Gear Guy

Are hiking boots with snap-on crampons enough for mountaineering?

If I want to go mountaineering up here in the Northwest, is it enough to slap some crampons onto a pair of Scarpa Rios? I know Rios are great for just about everything else and that they stopped making the Edwardo climbing boot (why, I don't know). Or, should I try some other boot? Jim Trueworthy Coeur d'Alene, North Idaho


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Although sounding like a stuck record, let me repeat an observation I’ve been known to make: Outdoor footwear is getting too specialized. Once upon a time people had “climbing boots,” and they used them for damn nearly everything—hiking, climbing, taking out the garbage, you name it. Today, you’ve got rock shoes and bouldering shoes and day hikers and backpacking boots and off-trail boots and 101 varieties of mountain boots.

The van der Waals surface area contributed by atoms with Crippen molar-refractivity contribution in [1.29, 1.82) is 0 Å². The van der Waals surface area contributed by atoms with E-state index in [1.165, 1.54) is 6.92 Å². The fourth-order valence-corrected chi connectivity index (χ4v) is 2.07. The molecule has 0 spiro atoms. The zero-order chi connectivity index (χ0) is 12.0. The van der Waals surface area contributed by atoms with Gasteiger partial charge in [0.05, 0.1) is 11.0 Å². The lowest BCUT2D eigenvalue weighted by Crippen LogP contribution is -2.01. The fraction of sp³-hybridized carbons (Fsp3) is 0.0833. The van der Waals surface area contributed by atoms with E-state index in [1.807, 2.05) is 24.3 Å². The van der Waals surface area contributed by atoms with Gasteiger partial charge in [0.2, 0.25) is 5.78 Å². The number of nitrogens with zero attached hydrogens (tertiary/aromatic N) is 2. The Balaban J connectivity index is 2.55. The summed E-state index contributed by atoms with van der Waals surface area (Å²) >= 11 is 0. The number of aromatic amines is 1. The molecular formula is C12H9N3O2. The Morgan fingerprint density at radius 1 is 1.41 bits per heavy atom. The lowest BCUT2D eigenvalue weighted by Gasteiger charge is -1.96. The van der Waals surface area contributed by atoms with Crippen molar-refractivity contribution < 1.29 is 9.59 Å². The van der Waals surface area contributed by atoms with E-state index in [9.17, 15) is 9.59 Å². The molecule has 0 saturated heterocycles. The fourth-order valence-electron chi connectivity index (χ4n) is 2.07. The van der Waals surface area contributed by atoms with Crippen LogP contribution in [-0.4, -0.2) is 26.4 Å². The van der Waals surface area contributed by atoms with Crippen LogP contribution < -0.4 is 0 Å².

However, the Scarpa Rios ($240) are boots that harken back to the days when boots were expected to handle the trail, tough out the ice, find purchase on rock, piggyback a pair of crampons, and fix breakfast. They’re a beefy pair of all-leather boots, with a steel shank and Norwegian welt construction. I’d say they’re close to ideal for Northwest mountaineering; perhaps short of winter climbs on Rainier, although with a pair of good overboots they’d probably work well for that, too. They truly are go-anywhere, do-anything boots.

The only disadvantage I can think of is that the Rios are an all-leather boot. Therefore, they will require a little more care and maintenance when on glacier-intensive climbs, when your feet will be stuck in the snow for several days. Good boot treatments will ensure the leather doesn’t leak, while a change of socks in the pack and assiduous use of gaiters to keep snow out of the top will ensure greater comfort. Sure, on a freezing morning the boots might be a little stiff at first, but they’ll quickly warm up. These boots will do fine with any strap-on crampon; they can’t take “automatics,” but so what?

Check out the Scarpa website for the Rios.

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